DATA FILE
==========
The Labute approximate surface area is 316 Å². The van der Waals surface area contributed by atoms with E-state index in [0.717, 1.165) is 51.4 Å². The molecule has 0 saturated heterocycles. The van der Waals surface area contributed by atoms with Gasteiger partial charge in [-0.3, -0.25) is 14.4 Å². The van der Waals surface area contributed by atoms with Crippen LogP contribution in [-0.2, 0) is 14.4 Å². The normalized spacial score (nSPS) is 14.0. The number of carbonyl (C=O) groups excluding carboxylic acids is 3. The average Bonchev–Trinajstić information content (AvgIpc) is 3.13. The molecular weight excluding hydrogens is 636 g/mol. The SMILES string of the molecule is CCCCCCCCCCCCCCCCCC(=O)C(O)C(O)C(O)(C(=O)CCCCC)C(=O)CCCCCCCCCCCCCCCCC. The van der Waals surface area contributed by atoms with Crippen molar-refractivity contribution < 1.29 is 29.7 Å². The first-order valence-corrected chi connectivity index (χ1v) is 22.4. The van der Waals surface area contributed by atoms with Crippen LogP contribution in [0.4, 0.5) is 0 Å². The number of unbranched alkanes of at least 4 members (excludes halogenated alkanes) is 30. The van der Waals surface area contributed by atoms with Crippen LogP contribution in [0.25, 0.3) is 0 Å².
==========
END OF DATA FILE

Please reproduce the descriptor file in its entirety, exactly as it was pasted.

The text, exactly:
The Labute approximate surface area is 316 Å². The van der Waals surface area contributed by atoms with E-state index in [0.717, 1.165) is 51.4 Å². The molecule has 0 saturated heterocycles. The van der Waals surface area contributed by atoms with Gasteiger partial charge in [-0.3, -0.25) is 14.4 Å². The van der Waals surface area contributed by atoms with Crippen LogP contribution in [-0.2, 0) is 14.4 Å². The normalized spacial score (nSPS) is 14.0. The number of carbonyl (C=O) groups excluding carboxylic acids is 3. The average Bonchev–Trinajstić information content (AvgIpc) is 3.13. The molecular weight excluding hydrogens is 636 g/mol. The SMILES string of the molecule is CCCCCCCCCCCCCCCCCC(=O)C(O)C(O)C(O)(C(=O)CCCCC)C(=O)CCCCCCCCCCCCCCCCC. The van der Waals surface area contributed by atoms with Crippen molar-refractivity contribution < 1.29 is 29.7 Å². The first-order valence-corrected chi connectivity index (χ1v) is 22.4. The van der Waals surface area contributed by atoms with Crippen LogP contribution in [0.4, 0.5) is 0 Å². The number of unbranched alkanes of at least 4 members (excludes halogenated alkanes) is 30. The van der Waals surface area contributed by atoms with Crippen LogP contribution in [0.25, 0.3) is 0 Å².